Judging from the many organizations that offer awards and financial support to writers under 35 or 40 (The New York Public Library, The National Book Foundation, Granta), and the seven-figure deals that seem to be given to more 20-something debut writers than debut writers in any other age group, it would be tough to deny that book publishing is youth-focused. But if this is the case, what explains the success of Pulitzer Prize winner Annie Proulx, who at last fall’s National Book Awards ceremony shared that she started writing at 58? Or that of Frank McCourt, who didn’t begin writing until he was in his 60s? Were these writers more talented than younger writers trying to break in at the same time? Or has the industry started gravitating more toward younger writers in recent years?Read More
By definition, literary agents are writers’ representatives. They work for writers, negotiating offers from publishers until their client deems them acceptable. But in today’s complex agent-author relationship, many writers feel that they aren’t in the position to negotiate with their agent, partly because they don’t understand the publishing landscape as well as their agent does, but also because they are wary of coming across as difficult or demanding.
Although it’s becoming more common for writers to change agents several times during the course of their careers, most would prefer to stay with one agent. But are writers really in the position to speak up if they feel that an agent isn’t honoring their obligations, contractual or otherwise? If they do speak up, what are the consequences? I asked Mary C. Moore of Kimberley Cameron & Associates and DongWon Song of Morhaim Literary.Read More
Most people working in the book world would agree that, although strides have been made to increase diversity, there’s still a long road ahead. Some publishing companies have imprints devoted to multicultural books (HarperCollins’ Amistad, Simon & Schuster’s Salaam Reads, Kensington’s Dafina), and others make diversity their primary mission (Lee & Low). Nearly every established publisher, from the Big Five to independent presses, has launched some sort of initiative or committee or program dedicated to diversity.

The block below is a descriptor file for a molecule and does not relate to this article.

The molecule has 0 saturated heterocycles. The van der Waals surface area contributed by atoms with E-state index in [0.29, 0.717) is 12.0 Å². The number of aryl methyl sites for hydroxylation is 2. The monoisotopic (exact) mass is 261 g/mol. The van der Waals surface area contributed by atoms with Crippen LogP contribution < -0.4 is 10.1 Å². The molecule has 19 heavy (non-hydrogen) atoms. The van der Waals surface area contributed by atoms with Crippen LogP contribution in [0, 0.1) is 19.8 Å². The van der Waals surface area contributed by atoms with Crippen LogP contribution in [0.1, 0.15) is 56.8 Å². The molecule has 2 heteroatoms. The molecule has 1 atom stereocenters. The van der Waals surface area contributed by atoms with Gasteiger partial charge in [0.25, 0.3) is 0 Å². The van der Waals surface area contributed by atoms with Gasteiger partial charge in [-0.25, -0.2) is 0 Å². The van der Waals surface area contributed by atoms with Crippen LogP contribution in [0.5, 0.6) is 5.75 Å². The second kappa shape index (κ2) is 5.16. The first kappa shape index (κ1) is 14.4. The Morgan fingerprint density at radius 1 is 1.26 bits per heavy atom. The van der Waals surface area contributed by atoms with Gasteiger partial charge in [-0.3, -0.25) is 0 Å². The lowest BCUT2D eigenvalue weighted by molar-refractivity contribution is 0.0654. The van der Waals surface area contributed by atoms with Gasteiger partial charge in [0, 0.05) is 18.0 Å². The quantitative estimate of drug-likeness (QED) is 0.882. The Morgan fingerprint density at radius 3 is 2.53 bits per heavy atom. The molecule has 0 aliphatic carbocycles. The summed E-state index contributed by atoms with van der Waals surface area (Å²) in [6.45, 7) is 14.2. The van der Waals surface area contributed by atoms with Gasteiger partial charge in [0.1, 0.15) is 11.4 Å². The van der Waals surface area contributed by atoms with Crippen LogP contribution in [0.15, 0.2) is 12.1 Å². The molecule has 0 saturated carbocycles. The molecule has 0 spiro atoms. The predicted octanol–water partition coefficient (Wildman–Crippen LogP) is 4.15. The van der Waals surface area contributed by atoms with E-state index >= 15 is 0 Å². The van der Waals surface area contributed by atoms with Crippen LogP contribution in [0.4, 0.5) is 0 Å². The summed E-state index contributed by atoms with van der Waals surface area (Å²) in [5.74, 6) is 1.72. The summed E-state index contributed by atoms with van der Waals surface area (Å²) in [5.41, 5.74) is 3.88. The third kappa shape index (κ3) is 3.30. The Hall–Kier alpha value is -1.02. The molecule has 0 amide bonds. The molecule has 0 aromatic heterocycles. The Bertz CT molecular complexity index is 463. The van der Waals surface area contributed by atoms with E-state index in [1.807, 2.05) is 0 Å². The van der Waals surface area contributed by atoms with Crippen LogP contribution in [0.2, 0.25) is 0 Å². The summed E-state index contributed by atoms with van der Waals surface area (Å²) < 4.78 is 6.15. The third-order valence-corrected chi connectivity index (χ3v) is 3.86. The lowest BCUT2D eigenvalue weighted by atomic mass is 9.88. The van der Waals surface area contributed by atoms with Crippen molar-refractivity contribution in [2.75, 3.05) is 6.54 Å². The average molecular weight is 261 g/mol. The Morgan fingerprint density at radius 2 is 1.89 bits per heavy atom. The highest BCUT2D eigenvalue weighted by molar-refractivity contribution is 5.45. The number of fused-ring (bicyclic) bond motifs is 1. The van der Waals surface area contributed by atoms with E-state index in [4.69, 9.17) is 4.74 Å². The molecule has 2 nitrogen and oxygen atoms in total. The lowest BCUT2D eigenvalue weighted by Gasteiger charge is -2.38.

But are these efforts enough? How do agents—generally considered the gatekeepers to publishing companies—approach this highly subjective issue? Are they in a position to increase diversity and equity in publishing? I asked Saba Sulaiman of Talcott Notch Literary Services and Eric Smith of P.S. Literary.Read More
How do agenting styles vary within the same family? Are there generational differences when agents approach opportunities such as self- and hybrid publishing, which didn’t exist until a few years ago? Or in how they define their role, which in some ways is continually evolving, and in other ways hasn’t changed at all?
I asked legendary publishing veteran Robert Gottlieb, who founded Trident Media Group, and his son Mark Gottlieb, who is growing his list and has been groomed to work in his family’s business from the start.Read More
How is it advantageous—financially or otherwise—for self-published authors to enlist the services of a literary agent, especially if they are making a sizable profit independently? Can authors successfully straddle the traditional and indie publishing worlds without creating any conflicts of interest?
At the Romance Writers of America (RWA) annual conference, I attended a panel called “Agents and the Self-Published/Hybrid Author: A Winning Combination” in which agent Bob Mecoy at Creative Book Services answered these and many related questions, and I followed up with him after the panel. I also sat down with agent Kristin Nelson at Nelson Literary Agency to ask her opinion about the indie author–literary agent partnership.Read More